Cuyahoga Arts & Culture honored for its commitment to diversity, equity, inclusion, belonging


Philanthropy Ohio awarded Cuyahoga Arts & Culture the Michael G. Shinn Award for Diversity, Equity, Inclusion and Belonging in Philanthropy for the nonprofit arts and culture organization’s efforts to implement equitable practices in organizational operations and in its grantmaking.

Michael G. Shinn was the founder of the Shinn Family Foundation and served as secretary of philanthropy, Ohio’s Board of Trustees until his death in March 2015.

CAC was nominated for the award by Treye Johnson, program director for Vibrant Neighborhoods and Inclusive Economy at the George Gund Foundation.

Those honorees with the Shinn Award have made outstanding contributions to philanthropy by building bridges and connecting people dedicated to equity; champion the acceptance, respect and inclusion of all; promote justice, impartiality and fairness; forge genuine partnerships with diverse communities; and implement equitable practices in organizational operations, grantmaking and other areas.

CAC executive director Jill M. Paulsen says that receiving this award signals the important role public funders have in driving structural change. 

“At a time when it’s becoming increasingly difficult for public agencies like CAC to advocate for equity, it is vital to have organizations like Philanthropy Ohio standing up and being clear: philanthropy and public funders can and must be more equitable,” she says. We can’t just leave the work to our grant recipients, Everything this award stands for serves as a call to action for all funders to do more—even when you get pushback.”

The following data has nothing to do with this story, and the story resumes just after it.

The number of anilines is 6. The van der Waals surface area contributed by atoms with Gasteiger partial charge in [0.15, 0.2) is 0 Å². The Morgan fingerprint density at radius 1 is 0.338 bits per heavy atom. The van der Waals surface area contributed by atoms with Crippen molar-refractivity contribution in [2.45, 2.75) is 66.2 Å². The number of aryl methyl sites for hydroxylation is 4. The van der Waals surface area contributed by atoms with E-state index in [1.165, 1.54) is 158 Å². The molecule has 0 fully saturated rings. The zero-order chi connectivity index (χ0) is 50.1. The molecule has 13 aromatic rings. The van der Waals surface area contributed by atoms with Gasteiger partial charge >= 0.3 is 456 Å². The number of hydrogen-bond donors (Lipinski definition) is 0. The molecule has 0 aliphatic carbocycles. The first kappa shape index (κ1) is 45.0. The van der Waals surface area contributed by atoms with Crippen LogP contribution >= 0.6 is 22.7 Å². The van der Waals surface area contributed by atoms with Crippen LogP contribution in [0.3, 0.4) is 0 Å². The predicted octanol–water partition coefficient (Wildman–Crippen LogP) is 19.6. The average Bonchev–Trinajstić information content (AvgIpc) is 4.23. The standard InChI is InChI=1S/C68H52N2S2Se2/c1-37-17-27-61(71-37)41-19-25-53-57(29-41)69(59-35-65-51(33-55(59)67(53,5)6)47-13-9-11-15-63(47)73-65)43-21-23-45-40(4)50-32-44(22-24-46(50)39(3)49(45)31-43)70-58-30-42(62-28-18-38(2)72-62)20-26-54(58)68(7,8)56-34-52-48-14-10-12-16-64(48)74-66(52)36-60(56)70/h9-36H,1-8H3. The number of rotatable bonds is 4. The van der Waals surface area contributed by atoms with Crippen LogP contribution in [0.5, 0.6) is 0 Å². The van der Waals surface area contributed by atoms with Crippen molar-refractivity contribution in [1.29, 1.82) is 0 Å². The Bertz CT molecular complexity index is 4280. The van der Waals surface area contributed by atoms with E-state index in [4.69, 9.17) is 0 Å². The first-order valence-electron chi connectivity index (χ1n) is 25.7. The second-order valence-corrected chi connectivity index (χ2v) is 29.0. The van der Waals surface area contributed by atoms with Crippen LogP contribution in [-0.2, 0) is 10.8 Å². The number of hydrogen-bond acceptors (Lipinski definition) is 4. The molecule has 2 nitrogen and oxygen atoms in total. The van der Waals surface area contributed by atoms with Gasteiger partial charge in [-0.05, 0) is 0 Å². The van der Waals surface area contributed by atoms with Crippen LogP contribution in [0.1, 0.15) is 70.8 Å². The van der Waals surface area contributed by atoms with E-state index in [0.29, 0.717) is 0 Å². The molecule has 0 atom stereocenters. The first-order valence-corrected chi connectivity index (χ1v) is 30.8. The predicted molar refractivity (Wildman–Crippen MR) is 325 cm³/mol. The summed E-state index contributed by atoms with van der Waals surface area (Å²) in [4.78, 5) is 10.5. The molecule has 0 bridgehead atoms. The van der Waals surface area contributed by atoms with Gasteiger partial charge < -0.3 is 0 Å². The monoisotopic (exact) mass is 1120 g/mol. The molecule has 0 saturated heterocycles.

Since 2016, CAC has led with the value of equity in its funding criteria, grantmaking practice, hiring and resident engagement.  CAC has marked progress in the following areas:

  • Since 2016, the number of Black, Indigenous, People of Color (BIPOC)-led and serving organizations receiving grants from CAC has tripled.
  • From 2016 until 2022, funding to BIPOC-led and serving organizations increased by 222%. 
  • Since CAC redesigned its Support for Artists grants in 2016, 88% of the artists awarded flexible funding identify as BIPOC. 
  • 91% of CAC’s Cultural Heritage grant recipients are BIPOC-led.
  • In 2021, 48% of the expert panelists who reviewed and scored all grant applications identified as BIPOC.
  • Three members of CAC’s current five-member Board of Trustees identify as women of color of color, including CAC's board president Nancy Mendez and vice president Michele Scott Taylor.
  • An internal committee of CAC staff members compose a “racial equity working group,” that centers racial equity in CAC’s grantmaking and operations.